Today’s guest columnist is DeMaurice Smith, executive director of the NFL Players Association.
The NFL’s admission of its problem regarding diversity and its willingness to adopt systemic solutions are two different things. With respect to the first, there is an obvious and abysmal record in hiring and retaining diverse executive talent across the NFL. Equally problematic is the absence and resistance to adopting a standardized and comprehensive accountability system that is designed to remedy the problem. This cycle is fueled by the complicity of those (whether deliberately or by ignorance) who rely on the charity and goodwill of the NFL owners to provide a fair, non-discriminatory workplace.
The players have a contractual relationship with the owners that, yes, includes an anti-discrimination clause. It resulted from collective bargaining, which in turn exists because of a union, a union that started with men making a decision to sacrifice and risk their careers to force their recognition under the law. Like any contractual relationship, it is not perfect, but players decided that relying on goodwill in the hope of good things was a fool’s errand. We battle the desire of the NFL owners to control outcomes by collective action and hold them accountable to our agreement at every opportunity.
In retrospect both the creation of and reliance on the “Rooney Rule” 20 years ago was misguided at best. The people who trumpeted its creation traded a threatened lawsuit for a “rule” with no consequences if it was broken, no transparency, and no accountability. In short, the Rooney “rule” was more of a suggestion and left absolute control to the individual NFL owners. How could we have faith in a process where the machinations occur in the dark and with those who have had a track record of opposing anything that conflicts with their desire for control? Rather than insisting on a structured process, the Rooney Rule creators and defenders chose blind faith and hope.
So here at the tail end of another hiring season, we find ourselves in another similar cycle. On one hand, we have a coach who is challenging the sham of a rule, but on the other, we have silence from a Coaches Association that is run by a person with ties to the league. We see a willingness, but also a weakness, of an Alliance designed to help coaches of color, but which has its hands tied because it is almost entirely supported by the NFL itself. The only surprise is that people are surprised at where we are during Black History Month in 2022.
We at least have a brave NFL executive in Troy Vincent who admits to a double standard for black coaches, and a former coach in Brian Flores who put his name on a lawsuit. I take his word that, like many of our union legends, this case is not about himself, but that this is about helping people who come after him who he will never meet.
The lawsuit will run its course and hopefully provide a larger window into the clubs’ actions with respect to Flores’ process and other candidates of the past. But the lawsuit alone will not achieve change; the NFL knows how to “swallow” controversy by token changes, and they will employ the legions of defenders to rubberstamp solutions. I have no doubt that there are many in the league office who care deeply about this issue and work daily to recommend solutions, but the only real option with a chance is one that divests individual owners of absolute control.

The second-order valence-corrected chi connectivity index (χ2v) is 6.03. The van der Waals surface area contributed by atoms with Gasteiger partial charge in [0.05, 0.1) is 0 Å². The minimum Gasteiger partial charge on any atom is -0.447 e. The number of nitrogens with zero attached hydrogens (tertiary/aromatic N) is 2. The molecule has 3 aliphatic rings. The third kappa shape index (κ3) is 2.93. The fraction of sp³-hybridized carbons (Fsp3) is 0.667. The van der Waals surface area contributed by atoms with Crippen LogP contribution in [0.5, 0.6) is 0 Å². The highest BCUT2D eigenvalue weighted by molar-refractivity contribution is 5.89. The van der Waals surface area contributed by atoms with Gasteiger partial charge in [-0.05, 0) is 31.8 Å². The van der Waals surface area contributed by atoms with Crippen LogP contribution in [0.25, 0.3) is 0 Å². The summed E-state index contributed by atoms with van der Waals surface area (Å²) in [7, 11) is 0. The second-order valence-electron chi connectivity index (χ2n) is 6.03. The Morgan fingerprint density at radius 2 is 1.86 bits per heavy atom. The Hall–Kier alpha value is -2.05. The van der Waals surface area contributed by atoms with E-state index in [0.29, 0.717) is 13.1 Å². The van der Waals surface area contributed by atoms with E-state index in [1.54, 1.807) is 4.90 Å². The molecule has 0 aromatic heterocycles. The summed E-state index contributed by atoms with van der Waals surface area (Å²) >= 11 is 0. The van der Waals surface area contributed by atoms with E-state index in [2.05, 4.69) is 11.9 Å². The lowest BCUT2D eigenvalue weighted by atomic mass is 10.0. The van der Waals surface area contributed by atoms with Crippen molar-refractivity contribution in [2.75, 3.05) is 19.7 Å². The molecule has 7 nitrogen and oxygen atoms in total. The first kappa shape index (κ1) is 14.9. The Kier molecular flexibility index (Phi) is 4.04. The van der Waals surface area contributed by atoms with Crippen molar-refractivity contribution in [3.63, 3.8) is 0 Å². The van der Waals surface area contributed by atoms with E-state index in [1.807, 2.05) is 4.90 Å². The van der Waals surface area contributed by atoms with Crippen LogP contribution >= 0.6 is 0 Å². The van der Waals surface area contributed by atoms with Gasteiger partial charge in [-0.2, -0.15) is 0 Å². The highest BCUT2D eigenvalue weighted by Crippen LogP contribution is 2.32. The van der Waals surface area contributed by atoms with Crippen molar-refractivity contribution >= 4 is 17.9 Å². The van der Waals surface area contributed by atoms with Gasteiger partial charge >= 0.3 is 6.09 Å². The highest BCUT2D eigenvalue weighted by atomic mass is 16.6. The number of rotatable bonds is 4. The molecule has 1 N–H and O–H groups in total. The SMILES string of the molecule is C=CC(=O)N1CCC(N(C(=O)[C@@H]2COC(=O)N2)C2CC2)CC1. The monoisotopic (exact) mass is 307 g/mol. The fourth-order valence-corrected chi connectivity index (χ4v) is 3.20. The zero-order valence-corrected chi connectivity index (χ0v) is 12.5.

Take our organization as an example. I take intentional steps to ensure our workforce and leadership is diverse and our recruiting process leads to serious consideration of candidates from varied backgrounds. As a result, we are proud that the NFLPA has one of the most diverse staffs not just in all of sports, but of any organization our size; over 75% of our staff is made up of people of color and/or women, and the same population makes up over 65% of our leadership. The people we contract with are diverse, they know what our objectives are, and we critique them on how well they are providing a diverse workplace.
Since 2009 our union has been an outspoken proponent of a few simple, but important, principles that we believe can bring about real change and diversity across our business. All of those principles are rooted in eliminating the control of individual owners to dictate our collective destiny by insisting on a transparent process that resembles the hiring protocols of nearly every Fortune 500 company. The best starting point is transparency in both information and opportunity. Currently, there is no centralized place for job descriptions, open positions and coaches’ salary and benefit information. None of us know what a competitive or equitable marketplace for the coaching ranks looks like, which makes candidates overly reliant on a handful of power agents to broker a deal.
All of this exists because NFL clubs do not want accountability, they want autonomy. Accordingly, they reject transparency, and as a result a person’s last name has a greater impact on hiring decisions than qualifications. The practice of giving lip service to these principles of fairness and equality needs to end. To paraphrase James Baldwin, we find ourselves in a world where people of color cannot be pacified, ignored and the attempts to exile us from business are resisted. Brave people will step into this breach and demand change, and we will join them.
Smith, a former Assistant U.S. Attorney, has been executive director of the NFLPA since 2009.